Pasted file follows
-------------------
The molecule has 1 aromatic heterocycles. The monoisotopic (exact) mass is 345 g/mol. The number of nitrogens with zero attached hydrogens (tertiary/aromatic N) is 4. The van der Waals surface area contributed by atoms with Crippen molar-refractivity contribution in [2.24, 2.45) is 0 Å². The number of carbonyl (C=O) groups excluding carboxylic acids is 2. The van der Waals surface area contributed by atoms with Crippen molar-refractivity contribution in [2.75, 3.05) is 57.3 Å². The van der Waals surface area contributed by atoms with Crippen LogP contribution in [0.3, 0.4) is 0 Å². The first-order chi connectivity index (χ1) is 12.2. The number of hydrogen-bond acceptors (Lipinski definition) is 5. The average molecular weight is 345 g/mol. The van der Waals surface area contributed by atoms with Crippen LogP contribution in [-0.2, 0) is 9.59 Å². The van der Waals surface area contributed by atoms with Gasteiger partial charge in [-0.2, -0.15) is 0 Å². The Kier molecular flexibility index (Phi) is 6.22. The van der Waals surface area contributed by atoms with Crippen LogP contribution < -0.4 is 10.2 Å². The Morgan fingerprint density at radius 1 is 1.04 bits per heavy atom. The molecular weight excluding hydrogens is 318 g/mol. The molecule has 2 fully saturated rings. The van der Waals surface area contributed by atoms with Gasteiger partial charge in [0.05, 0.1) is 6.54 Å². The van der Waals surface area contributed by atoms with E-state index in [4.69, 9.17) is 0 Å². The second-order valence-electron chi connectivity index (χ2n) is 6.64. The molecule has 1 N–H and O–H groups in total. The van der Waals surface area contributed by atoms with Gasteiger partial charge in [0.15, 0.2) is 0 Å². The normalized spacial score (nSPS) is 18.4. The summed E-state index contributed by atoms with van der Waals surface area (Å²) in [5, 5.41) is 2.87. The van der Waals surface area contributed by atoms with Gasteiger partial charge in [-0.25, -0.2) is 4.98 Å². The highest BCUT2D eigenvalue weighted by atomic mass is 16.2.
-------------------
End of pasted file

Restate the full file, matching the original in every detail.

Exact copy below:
The molecule has 1 aromatic heterocycles. The monoisotopic (exact) mass is 345 g/mol. The number of nitrogens with zero attached hydrogens (tertiary/aromatic N) is 4. The van der Waals surface area contributed by atoms with Crippen molar-refractivity contribution in [2.24, 2.45) is 0 Å². The number of carbonyl (C=O) groups excluding carboxylic acids is 2. The van der Waals surface area contributed by atoms with Crippen molar-refractivity contribution in [2.75, 3.05) is 57.3 Å². The van der Waals surface area contributed by atoms with Crippen LogP contribution in [0.3, 0.4) is 0 Å². The first-order chi connectivity index (χ1) is 12.2. The number of hydrogen-bond acceptors (Lipinski definition) is 5. The average molecular weight is 345 g/mol. The van der Waals surface area contributed by atoms with Crippen LogP contribution in [-0.2, 0) is 9.59 Å². The van der Waals surface area contributed by atoms with Gasteiger partial charge in [-0.2, -0.15) is 0 Å². The Kier molecular flexibility index (Phi) is 6.22. The van der Waals surface area contributed by atoms with Crippen LogP contribution < -0.4 is 10.2 Å². The Morgan fingerprint density at radius 1 is 1.04 bits per heavy atom. The molecular weight excluding hydrogens is 318 g/mol. The molecule has 2 fully saturated rings. The van der Waals surface area contributed by atoms with Gasteiger partial charge in [0.05, 0.1) is 6.54 Å². The van der Waals surface area contributed by atoms with E-state index in [4.69, 9.17) is 0 Å². The second-order valence-electron chi connectivity index (χ2n) is 6.64. The molecule has 1 N–H and O–H groups in total. The van der Waals surface area contributed by atoms with Gasteiger partial charge in [0.15, 0.2) is 0 Å². The normalized spacial score (nSPS) is 18.4. The summed E-state index contributed by atoms with van der Waals surface area (Å²) in [5, 5.41) is 2.87. The van der Waals surface area contributed by atoms with Gasteiger partial charge in [-0.25, -0.2) is 4.98 Å². The highest BCUT2D eigenvalue weighted by atomic mass is 16.2.